University of Chicago researchers play key roles in recent proofs of natural selection

December 31, 2008

University of Chicago scientists played a role in three of 15 studies highlighted by the journal Nature as "evolutionary gems," papers published in the journal in the last decade that demonstrate why scientists can confidently "treat evolution by natural selection, in effect, as an established fact."

As we approach the 200th anniversary of the birth of Charles Robert Darwin (12 Feb. 1809) and the 150th anniversary of his most famous work, On the Origin of Species (published 24 Nov. 1859), scientists consider evolution as a basis for their understanding of the world. But many scientists “may not be aware of the strong evidence that has accumulated in its favour,” says Philip Campbell, Editor-in-Chief of Nature. "In a year in which Darwin is being celebrated amid uncertainty or even hostility about his ideas among citizens, being aware of the incontrovertible evidence for those ideas is all the more important. We hope this document will help."

The Nature Web site will host this freely accessible resource, written by its staff, to explain the evidence for evolution by natural selection. The evidence is drawn from the fossil record, from studies of natural and artificial habitats, and from studies of molecular biological processes.

Gem #2, "from water to land," focuses on the discovery of Tiktaalik roseae--the intermediate fossil between fish and the first animals to walk out of water onto land 375 million years ago. Tiktaalik was discovered by a team led by Ted Daeschler, PhD, of the Academy of Natural Sciences, and Neil Shubin, PhD, of the University of Chicago and Field Museum and author of the best-selling book on evolution, Your Inner Fish.

First described in Nature in 2006, Tiktaalik had fish-like features such as a primitive jaw, fins and scales, as well as a skull, neck, ribs and parts of the limbs that are similar to four-legged land animals. The initial 2006 report focused on the transformation from fins to limbs, including the development of shoulder, elbow and wrist joints that were capable of supporting the animal's weight. In a 2008 paper, the researchers describe the animal's head and neck and show how Tiktaalik was gaining structures that could allow it to feed itself and breathe air.

Gem #8, "a case of co-evolution," focuses on a recent study that provided solid evidence for the Red Queen hypothesis, a theory proposed in 1973 by Leigh Van Valen, PhD, professor of ecology and evolution at the University of Chicago. Van Valen borrowed the title from Darwin's contemporary, Lewis Carroll. "It takes all the running you can do to keep in the same place," the Red Queen tells Alice in Through the Looking Glass (a sequel to Alice in Wonderland). "If you want to get somewhere else, you must run at least twice as fast as that."

In 2007, researchers from Belgium clearly documented evidence of such a co-evolutionary race, a prolonged series of mutational one-upmanship in which water fleas and a parasite that preys on them undergo tiny genetic adjustments that give them a slight temporary advantage, lasting until the other species can counter with its own evolutionary modification.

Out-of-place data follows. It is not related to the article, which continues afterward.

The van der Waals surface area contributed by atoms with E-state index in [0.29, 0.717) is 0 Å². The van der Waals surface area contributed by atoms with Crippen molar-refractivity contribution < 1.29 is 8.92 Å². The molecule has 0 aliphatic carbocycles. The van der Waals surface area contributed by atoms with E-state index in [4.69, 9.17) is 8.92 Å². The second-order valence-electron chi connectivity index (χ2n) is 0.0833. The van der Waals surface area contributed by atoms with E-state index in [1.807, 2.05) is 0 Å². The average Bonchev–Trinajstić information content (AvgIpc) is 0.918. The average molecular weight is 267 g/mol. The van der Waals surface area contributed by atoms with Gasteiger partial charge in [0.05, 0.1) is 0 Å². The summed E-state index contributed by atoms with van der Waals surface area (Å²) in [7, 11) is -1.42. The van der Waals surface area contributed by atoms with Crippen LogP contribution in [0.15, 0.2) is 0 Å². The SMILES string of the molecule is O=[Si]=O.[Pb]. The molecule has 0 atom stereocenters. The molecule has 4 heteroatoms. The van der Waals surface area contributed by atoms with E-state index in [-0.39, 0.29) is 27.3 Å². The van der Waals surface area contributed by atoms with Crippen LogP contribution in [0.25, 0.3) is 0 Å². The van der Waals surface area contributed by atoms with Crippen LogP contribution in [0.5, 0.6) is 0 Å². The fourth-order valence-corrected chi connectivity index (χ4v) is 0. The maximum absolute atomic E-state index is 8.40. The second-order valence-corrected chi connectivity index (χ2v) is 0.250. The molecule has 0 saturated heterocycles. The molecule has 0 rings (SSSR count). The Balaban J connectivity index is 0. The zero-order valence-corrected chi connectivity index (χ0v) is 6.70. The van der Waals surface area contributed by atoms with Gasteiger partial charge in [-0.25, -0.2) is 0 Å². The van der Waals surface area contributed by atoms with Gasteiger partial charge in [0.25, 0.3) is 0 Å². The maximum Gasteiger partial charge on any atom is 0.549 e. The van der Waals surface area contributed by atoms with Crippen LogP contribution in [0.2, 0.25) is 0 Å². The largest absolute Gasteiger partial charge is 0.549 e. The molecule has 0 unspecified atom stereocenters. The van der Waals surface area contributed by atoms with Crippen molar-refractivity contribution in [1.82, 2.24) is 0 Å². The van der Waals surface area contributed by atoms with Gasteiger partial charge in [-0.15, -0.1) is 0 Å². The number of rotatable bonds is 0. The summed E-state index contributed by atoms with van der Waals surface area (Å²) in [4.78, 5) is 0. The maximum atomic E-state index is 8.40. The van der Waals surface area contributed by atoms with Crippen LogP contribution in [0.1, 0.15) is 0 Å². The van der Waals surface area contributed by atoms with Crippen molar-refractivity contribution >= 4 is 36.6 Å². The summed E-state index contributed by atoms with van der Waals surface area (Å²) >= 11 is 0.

Gem #11, "evolutionary history matters," features a 2007 study from the University of California, Davis, of how moray eels--snake-like fishes that inhabit coral reefs--drag their prey into their gullet by using a second set of grasping jaws that they thrust forward from deep in their throat. In an editorial about the study in that same issue of Nature, Mark Westneat, PhD, curator of zoology at the Field Museum of Natural History in Chicago and lecturer in organismal biology and anatomy at the University of Chicago, places the discovery in perspective and suggests further studies to learn more about how this unusual feeding system evolved.

One year ago, an essay in Nature by Kevin Padian, president of the United States' National Center for Science Education, argued that "no individual has had such a sweeping influence on so many facets of social and intellectual life as Charles Darwin….Darwin moved intellectual though from a paradigm of unstable wonder at special creation to an ability to examine the workings of that natural world…in terms of natural mechanisms and historical patterns."

Despite Darwin's sweeping impact, "the concepts and realities of Darwinian evolution are still challenged, albeit rarely by biologists," notes the Nature press release. "A succinct briefing on why evolution by natural selection is an empirically validated principle is useful for people to have to hand…to illustrate the breadth, depth and power of evolutionary thinking."

For media information please contact:
Ruth Francis (Head of Press, Nature, London, UK)
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